Well this explains why boys are more likely to develop autism and Asperger’s syndrome than girls. It also explains why I happen to have what I often describe as a “male” brain. LOL.
PEOPLE with a gene variant known to be linked to aggression may have been born with key brain differences that could make them more likely to snap under pressure.
The gene, called MAOA, produces the enzyme monoamine oxidase-A. Complete absence of this gene, though rare in humans, has been linked to aggressive behaviour in men, and mice engineered to lack MAOA are also unusually aggressive.
Many more people, however, carry a low-activity variant of the gene, known as MAOA-L. A study in 2002 found that men with MAOA-L who had been maltreated as children were more likely to exhibit antisocial behaviour than those with a similar background who had the normal MAOA gene.
Now psychiatrist Andreas Meyer-Lindenberg and colleagues from the US National Institute of Mental Health in Bethesda, Maryland, have discovered differences in brain structure and function that might underlie this link. They looked at the genes of 142 healthy men and women with no history of criminality, violence or abuse, and found that 57 had the MAOA-L variant. Brain scans of the same group revealed that the amygdala and cingulate cortex, which are involved in the perception and regulation of emotion, were on average significantly smaller in men and women with the L variant.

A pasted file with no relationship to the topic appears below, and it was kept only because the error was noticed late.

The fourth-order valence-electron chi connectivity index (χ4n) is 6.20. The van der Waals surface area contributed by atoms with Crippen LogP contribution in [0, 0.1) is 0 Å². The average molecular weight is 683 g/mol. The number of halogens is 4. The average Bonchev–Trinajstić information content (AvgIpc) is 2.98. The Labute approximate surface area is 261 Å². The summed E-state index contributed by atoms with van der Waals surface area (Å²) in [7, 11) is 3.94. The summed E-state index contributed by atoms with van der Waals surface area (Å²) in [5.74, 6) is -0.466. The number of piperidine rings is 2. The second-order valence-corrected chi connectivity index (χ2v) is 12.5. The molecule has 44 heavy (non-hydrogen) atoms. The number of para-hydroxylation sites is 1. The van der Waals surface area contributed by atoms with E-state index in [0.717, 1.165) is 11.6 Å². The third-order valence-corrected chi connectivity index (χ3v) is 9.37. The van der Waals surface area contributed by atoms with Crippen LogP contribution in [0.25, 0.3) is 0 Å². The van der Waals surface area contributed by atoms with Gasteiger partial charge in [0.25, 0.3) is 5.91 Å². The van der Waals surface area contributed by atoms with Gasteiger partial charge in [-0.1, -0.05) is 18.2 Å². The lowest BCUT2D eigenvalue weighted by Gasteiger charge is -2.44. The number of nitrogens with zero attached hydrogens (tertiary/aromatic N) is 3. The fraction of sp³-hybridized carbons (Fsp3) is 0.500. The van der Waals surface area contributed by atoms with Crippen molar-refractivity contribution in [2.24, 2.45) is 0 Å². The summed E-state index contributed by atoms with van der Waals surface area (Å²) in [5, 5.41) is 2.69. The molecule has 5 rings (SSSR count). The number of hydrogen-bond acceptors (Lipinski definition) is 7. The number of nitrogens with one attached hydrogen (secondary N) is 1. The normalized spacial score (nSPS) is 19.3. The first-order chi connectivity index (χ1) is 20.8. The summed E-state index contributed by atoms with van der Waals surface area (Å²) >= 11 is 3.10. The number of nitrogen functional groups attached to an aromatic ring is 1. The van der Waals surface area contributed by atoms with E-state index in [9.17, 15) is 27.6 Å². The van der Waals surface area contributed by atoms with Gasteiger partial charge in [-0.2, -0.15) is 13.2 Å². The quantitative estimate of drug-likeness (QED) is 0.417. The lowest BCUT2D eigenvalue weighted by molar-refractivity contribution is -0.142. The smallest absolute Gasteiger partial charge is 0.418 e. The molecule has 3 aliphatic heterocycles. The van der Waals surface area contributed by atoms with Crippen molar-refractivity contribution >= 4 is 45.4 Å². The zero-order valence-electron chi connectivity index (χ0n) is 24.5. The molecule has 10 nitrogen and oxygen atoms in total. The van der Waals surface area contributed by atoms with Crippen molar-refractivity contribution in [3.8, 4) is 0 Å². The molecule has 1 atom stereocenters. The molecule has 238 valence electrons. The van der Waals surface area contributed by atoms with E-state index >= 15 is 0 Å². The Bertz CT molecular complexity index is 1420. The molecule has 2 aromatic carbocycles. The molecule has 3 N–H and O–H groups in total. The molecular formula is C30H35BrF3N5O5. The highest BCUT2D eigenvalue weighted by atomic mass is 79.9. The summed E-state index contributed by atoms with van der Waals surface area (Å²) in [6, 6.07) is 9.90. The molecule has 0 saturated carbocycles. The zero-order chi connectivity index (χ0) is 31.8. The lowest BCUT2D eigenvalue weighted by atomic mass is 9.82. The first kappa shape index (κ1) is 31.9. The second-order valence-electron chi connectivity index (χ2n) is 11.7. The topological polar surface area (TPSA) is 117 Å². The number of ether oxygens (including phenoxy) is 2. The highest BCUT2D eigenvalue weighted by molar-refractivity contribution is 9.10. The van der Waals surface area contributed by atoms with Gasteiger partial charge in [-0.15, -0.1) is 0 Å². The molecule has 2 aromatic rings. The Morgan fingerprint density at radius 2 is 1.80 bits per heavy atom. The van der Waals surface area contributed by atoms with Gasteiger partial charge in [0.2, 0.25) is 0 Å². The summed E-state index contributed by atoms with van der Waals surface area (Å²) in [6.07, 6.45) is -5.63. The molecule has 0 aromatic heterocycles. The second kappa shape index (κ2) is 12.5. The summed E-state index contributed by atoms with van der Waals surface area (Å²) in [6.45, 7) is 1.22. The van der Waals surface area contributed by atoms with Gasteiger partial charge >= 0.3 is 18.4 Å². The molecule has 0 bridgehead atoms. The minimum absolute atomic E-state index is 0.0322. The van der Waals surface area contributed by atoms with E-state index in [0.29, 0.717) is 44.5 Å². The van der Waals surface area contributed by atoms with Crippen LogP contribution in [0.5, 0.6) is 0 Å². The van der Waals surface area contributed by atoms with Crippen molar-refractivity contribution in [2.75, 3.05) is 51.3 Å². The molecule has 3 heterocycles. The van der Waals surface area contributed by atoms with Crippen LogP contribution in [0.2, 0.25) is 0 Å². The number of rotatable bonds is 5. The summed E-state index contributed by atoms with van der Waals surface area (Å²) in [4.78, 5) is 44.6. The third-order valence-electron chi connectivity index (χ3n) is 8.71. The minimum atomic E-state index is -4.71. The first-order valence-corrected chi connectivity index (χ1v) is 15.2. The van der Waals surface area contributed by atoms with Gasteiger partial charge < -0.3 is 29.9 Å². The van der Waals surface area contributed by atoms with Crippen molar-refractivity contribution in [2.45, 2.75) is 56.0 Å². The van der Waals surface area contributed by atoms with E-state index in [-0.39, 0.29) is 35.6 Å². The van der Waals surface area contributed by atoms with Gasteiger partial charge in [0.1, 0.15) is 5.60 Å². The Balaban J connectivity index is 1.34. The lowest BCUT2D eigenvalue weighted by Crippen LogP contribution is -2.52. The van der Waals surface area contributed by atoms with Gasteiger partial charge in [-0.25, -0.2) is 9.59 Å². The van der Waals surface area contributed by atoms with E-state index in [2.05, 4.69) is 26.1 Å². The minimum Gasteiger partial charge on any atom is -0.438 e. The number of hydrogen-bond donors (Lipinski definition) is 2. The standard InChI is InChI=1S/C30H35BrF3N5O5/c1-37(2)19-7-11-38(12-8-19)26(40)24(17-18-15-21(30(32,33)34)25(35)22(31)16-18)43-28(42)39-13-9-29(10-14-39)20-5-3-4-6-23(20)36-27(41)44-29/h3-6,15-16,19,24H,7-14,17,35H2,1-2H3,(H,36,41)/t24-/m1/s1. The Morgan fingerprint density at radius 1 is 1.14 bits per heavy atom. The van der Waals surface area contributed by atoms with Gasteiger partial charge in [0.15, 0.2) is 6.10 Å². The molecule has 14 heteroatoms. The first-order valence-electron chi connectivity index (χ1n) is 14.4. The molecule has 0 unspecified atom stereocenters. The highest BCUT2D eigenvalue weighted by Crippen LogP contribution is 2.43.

There were some differences in brain activity too. When the researchers showed the volunteers frightening images, the amygdala appeared to overreact in those people who had the L variant. And in the men with MAOA-L, regions that normally regulate the amygdala response, including the cingulate cortex and parts of the prefrontal cortex, were underactive (Proceedings of the National Academy of Sciences, DOI: 10.1073/pnas.0511311103). Thus while both sexes may have heightened emotional responses, men with MAOA-L “are less able to inhibit their responses”, says Meyer-Lindenberg.
To some extent, the differences between the sexes may arise because the MAOA gene lies on the X chromosome, so men have only one copy. Women have two copies of the gene, and so are likely to have higher levels of the enzyme monoamine oxidase-A.
The differences in brain structure may become established before birth. Low levels of the enzyme have been linked to high levels of brain signalling chemicals in the fetus, including serotonin, which might affect developing brain circuits.